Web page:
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May 23, 2024

How does draining Fall Creek Lake once a year change the land and river channels around it? 

The U.S. Geological Survey (USGS), in collaboration with the U.S. Army Corps of Engineers (USACE), investigated the effects of annual streambed drawdowns at Fall Creek Lake in west-central Oregon. Since 2011, Fall Creek Lake has undergone temporary drawdowns that fully drain the lake in the autumn to aid the downstream migration of juvenile spring Chinook salmon through the dam. While this practice benefits fish passage, it also triggers a cascade of interlinked geomorphic changes within the upstream reservoir and downstream reaches of Fall Creek and the Middle Fork Willamette River.

Draining the reservoir down to a free-flowing stream causes erosion within the lakebed and the temporary mobilization of sediments—mostly sand and finer grained—to the downstream reaches of Fall Creek and the Middle Fork Willamette River. During water years 2012–18, USGS monitored and analyzed how sediment, landforms, and stream channels shifted and changed both upstream and downstream of the dam in response to drawdowns. 

Result highlights:

Reservoir dynamics: The landscape, coupled with the dam's infrastructure and operational procedures, plays a pivotal role in determining the amount of sediment movement downstream. For example, the regulating outlets at Fall Creek Dam are at the bottom of the dam and allow the lake to convert to a river that can transport reservoir sediments downstream; however, other Willamette River Basin dams operated by USACE do not have the same infrastructure or capabilities. Land features within Fall Creek reservoir reflect a history of alternating depositional, transport, and erosional processes influenced by reservoir operations and pre-dam topography.

Sediment transport: Sediment monitoring downstream from the dam reveals that most sediment released from Fall Creek Lake consists of sand-sized particles or finer. Although suspended sediment loads varied from year to year, the overall seasonal patterns of transport throughout each year were similar during monitoring in water years 2013–2018, increasing rapidly during drawdown operations and declining over the following months.

small creek with sand bars that have green grasses growing in them
Large quantities of sediment released from the 2012 drawdown filled the Fall Creek channel just downstream from the dam. Vegetation can be seen growing on the sediment.

Downstream impacts: During streambed drawdowns, the upper segments of Fall Creek and the Middle Fork Willamette River initially become saturated with sediment. However, over the following weeks to months, the main channels clear the sediment, with low-velocity areas accumulating finer-grained sediment. In some places, especially low-velocity areas with existing vegetation, new vegetation can rapidly establish on newly deposited sediment, reinforcing stability. However, some of these patterns of deposition and vegetation establishment occur at small, localized areas and may not be detectable if monitoring at larger scales or shorter timeframes.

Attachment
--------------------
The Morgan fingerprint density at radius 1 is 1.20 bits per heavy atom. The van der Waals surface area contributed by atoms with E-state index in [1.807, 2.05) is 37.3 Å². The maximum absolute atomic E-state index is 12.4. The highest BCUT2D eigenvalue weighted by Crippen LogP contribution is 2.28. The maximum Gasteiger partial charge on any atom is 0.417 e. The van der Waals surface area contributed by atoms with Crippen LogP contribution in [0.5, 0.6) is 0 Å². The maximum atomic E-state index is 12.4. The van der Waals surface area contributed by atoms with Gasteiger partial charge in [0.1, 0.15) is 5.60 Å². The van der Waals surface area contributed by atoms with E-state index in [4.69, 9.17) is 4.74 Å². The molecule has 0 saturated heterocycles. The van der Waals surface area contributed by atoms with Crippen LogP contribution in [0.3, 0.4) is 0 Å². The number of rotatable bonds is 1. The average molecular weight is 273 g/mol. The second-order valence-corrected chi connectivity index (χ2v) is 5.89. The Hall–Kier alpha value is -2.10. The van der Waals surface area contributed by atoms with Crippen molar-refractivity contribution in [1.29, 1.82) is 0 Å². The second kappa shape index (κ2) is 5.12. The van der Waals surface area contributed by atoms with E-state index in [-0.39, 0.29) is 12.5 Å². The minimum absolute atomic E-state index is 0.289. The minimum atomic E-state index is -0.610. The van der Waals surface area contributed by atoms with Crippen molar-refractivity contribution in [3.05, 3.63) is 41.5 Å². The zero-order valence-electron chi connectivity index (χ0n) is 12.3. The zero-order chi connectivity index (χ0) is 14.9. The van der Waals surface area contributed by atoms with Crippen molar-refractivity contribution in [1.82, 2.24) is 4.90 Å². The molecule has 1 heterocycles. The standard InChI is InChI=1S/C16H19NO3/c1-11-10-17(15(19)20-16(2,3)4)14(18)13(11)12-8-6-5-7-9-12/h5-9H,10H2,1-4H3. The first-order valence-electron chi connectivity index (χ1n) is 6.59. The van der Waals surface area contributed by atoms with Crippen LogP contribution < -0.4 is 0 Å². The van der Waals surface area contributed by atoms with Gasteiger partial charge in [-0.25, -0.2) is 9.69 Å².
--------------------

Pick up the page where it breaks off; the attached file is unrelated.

Application to other rivers and reservoirs: The approaches and findings from the Fall Creek Lake study provide a framework for understanding geomorphic responses to drawdowns in diverse contexts such as sediment management or construction projects elsewhere. This research is particularly useful amidst ongoing changes in dam operations across the Pacific Northwest, including court-ordered modifications at Willamette Valley reservoirs implemented in 2021. The approaches and findings can be used to help decision-makers and managers as they navigate the complex task of balancing multiple objectives, such as flood-risk management and fish passage, in dam management.

Changes to operations following court-ordered mandates have prompted additional monitoring beyond this study.

Future Directions: Continued monitoring is essential to address outstanding questions regarding the long-term geomorphic changes resulting from drawdown operations and effects on reservoir and river management issues (for example, vegetation colonization and changes to off-channel features that affect aquatic habitats, flood-risk mitigation, or cultural resources). This could involve a range of techniques, from sediment transport monitoring to repeat mapping and surveys to hydraulic modeling. However, findings from this study show that it is useful to use a combination of approaches at multiple scales in space and time.

For more information, see the report published on May 17, 2024, Geomorphic responses of Fall Creek and Middle Fork Willamette River to streambed drawdowns at Fall Creek Lake water years 2012–18.


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